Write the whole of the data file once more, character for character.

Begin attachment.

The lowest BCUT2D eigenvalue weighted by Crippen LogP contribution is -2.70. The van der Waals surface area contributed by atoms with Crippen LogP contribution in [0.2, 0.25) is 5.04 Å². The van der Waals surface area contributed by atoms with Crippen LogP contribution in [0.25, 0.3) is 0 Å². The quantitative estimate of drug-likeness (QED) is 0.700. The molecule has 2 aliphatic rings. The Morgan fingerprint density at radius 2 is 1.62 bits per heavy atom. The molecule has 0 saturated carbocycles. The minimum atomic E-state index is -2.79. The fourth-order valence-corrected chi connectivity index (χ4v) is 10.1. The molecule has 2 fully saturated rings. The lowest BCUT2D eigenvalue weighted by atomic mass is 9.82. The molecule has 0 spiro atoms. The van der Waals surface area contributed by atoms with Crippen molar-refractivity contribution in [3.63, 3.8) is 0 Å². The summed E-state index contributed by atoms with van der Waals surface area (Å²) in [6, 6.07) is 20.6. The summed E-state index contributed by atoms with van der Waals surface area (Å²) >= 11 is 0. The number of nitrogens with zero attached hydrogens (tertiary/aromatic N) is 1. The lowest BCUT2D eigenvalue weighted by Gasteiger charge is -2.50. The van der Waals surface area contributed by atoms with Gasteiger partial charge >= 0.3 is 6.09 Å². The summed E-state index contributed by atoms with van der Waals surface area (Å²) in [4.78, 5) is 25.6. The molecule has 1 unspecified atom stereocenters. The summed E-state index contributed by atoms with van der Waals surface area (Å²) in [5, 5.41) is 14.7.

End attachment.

The lowest BCUT2D eigenvalue weighted by Crippen LogP contribution is -2.70. The van der Waals surface area contributed by atoms with Crippen LogP contribution in [0.2, 0.25) is 5.04 Å². The van der Waals surface area contributed by atoms with Crippen LogP contribution in [0.25, 0.3) is 0 Å². The quantitative estimate of drug-likeness (QED) is 0.700. The molecule has 2 aliphatic rings. The Morgan fingerprint density at radius 2 is 1.62 bits per heavy atom. The molecule has 0 saturated carbocycles. The minimum atomic E-state index is -2.79. The fourth-order valence-corrected chi connectivity index (χ4v) is 10.1. The molecule has 2 fully saturated rings. The lowest BCUT2D eigenvalue weighted by atomic mass is 9.82. The molecule has 0 spiro atoms. The van der Waals surface area contributed by atoms with Crippen molar-refractivity contribution in [3.63, 3.8) is 0 Å². The summed E-state index contributed by atoms with van der Waals surface area (Å²) in [6, 6.07) is 20.6. The summed E-state index contributed by atoms with van der Waals surface area (Å²) >= 11 is 0. The number of nitrogens with zero attached hydrogens (tertiary/aromatic N) is 1. The lowest BCUT2D eigenvalue weighted by Gasteiger charge is -2.50. The van der Waals surface area contributed by atoms with Gasteiger partial charge >= 0.3 is 6.09 Å². The summed E-state index contributed by atoms with van der Waals surface area (Å²) in [4.78, 5) is 25.6. The molecule has 1 unspecified atom stereocenters. The summed E-state index contributed by atoms with van der Waals surface area (Å²) in [5, 5.41) is 14.7.